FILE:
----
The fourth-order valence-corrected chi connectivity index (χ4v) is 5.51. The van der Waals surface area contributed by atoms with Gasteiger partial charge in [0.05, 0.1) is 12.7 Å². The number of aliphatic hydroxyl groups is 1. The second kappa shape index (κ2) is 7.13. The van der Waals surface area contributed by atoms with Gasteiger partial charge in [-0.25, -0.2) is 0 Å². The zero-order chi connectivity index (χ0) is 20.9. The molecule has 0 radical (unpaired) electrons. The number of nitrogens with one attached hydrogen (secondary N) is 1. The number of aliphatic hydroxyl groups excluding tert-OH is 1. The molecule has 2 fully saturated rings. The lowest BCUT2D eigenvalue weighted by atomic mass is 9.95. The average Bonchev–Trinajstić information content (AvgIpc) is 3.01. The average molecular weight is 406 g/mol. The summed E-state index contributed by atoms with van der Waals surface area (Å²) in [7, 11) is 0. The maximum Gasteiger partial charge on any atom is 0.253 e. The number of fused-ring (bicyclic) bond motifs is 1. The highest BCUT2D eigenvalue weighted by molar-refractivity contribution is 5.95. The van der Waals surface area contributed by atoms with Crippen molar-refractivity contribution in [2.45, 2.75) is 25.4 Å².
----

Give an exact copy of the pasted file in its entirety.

The fourth-order valence-corrected chi connectivity index (χ4v) is 5.51. The van der Waals surface area contributed by atoms with Gasteiger partial charge in [0.05, 0.1) is 12.7 Å². The number of aliphatic hydroxyl groups is 1. The second kappa shape index (κ2) is 7.13. The van der Waals surface area contributed by atoms with Gasteiger partial charge in [-0.25, -0.2) is 0 Å². The zero-order chi connectivity index (χ0) is 20.9. The molecule has 0 radical (unpaired) electrons. The number of nitrogens with one attached hydrogen (secondary N) is 1. The number of aliphatic hydroxyl groups excluding tert-OH is 1. The molecule has 2 fully saturated rings. The lowest BCUT2D eigenvalue weighted by atomic mass is 9.95. The average Bonchev–Trinajstić information content (AvgIpc) is 3.01. The average molecular weight is 406 g/mol. The summed E-state index contributed by atoms with van der Waals surface area (Å²) in [7, 11) is 0. The maximum Gasteiger partial charge on any atom is 0.253 e. The number of fused-ring (bicyclic) bond motifs is 1. The highest BCUT2D eigenvalue weighted by molar-refractivity contribution is 5.95. The van der Waals surface area contributed by atoms with Crippen molar-refractivity contribution in [2.45, 2.75) is 25.4 Å².